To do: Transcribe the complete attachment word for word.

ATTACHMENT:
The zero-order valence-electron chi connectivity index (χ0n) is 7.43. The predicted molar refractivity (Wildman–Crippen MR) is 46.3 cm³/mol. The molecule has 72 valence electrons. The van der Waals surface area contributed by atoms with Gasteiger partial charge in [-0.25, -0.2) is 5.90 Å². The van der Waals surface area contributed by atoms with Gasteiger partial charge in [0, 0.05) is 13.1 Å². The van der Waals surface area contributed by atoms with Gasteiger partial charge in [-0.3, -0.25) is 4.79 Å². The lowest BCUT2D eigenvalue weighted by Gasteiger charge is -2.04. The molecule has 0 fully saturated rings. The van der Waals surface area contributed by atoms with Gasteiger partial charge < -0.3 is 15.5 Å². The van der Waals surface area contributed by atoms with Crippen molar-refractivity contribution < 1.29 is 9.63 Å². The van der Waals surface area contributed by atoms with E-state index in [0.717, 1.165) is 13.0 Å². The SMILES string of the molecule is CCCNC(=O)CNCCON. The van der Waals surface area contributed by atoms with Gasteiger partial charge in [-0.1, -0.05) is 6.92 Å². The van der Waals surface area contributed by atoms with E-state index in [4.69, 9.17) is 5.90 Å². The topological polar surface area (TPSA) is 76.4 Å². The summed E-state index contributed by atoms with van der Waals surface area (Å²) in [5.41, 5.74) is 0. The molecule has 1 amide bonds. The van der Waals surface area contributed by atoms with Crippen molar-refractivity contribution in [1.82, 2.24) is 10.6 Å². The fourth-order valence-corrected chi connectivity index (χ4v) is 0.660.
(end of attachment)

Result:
The zero-order valence-electron chi connectivity index (χ0n) is 7.43. The predicted molar refractivity (Wildman–Crippen MR) is 46.3 cm³/mol. The molecule has 72 valence electrons. The van der Waals surface area contributed by atoms with Gasteiger partial charge in [-0.25, -0.2) is 5.90 Å². The van der Waals surface area contributed by atoms with Gasteiger partial charge in [0, 0.05) is 13.1 Å². The van der Waals surface area contributed by atoms with Gasteiger partial charge in [-0.3, -0.25) is 4.79 Å². The lowest BCUT2D eigenvalue weighted by Gasteiger charge is -2.04. The molecule has 0 fully saturated rings. The van der Waals surface area contributed by atoms with Gasteiger partial charge < -0.3 is 15.5 Å². The van der Waals surface area contributed by atoms with Crippen molar-refractivity contribution < 1.29 is 9.63 Å². The van der Waals surface area contributed by atoms with E-state index in [0.717, 1.165) is 13.0 Å². The SMILES string of the molecule is CCCNC(=O)CNCCON. The van der Waals surface area contributed by atoms with Gasteiger partial charge in [-0.1, -0.05) is 6.92 Å². The van der Waals surface area contributed by atoms with E-state index in [4.69, 9.17) is 5.90 Å². The topological polar surface area (TPSA) is 76.4 Å². The summed E-state index contributed by atoms with van der Waals surface area (Å²) in [5.41, 5.74) is 0. The molecule has 1 amide bonds. The van der Waals surface area contributed by atoms with Crippen molar-refractivity contribution in [1.82, 2.24) is 10.6 Å². The fourth-order valence-corrected chi connectivity index (χ4v) is 0.660.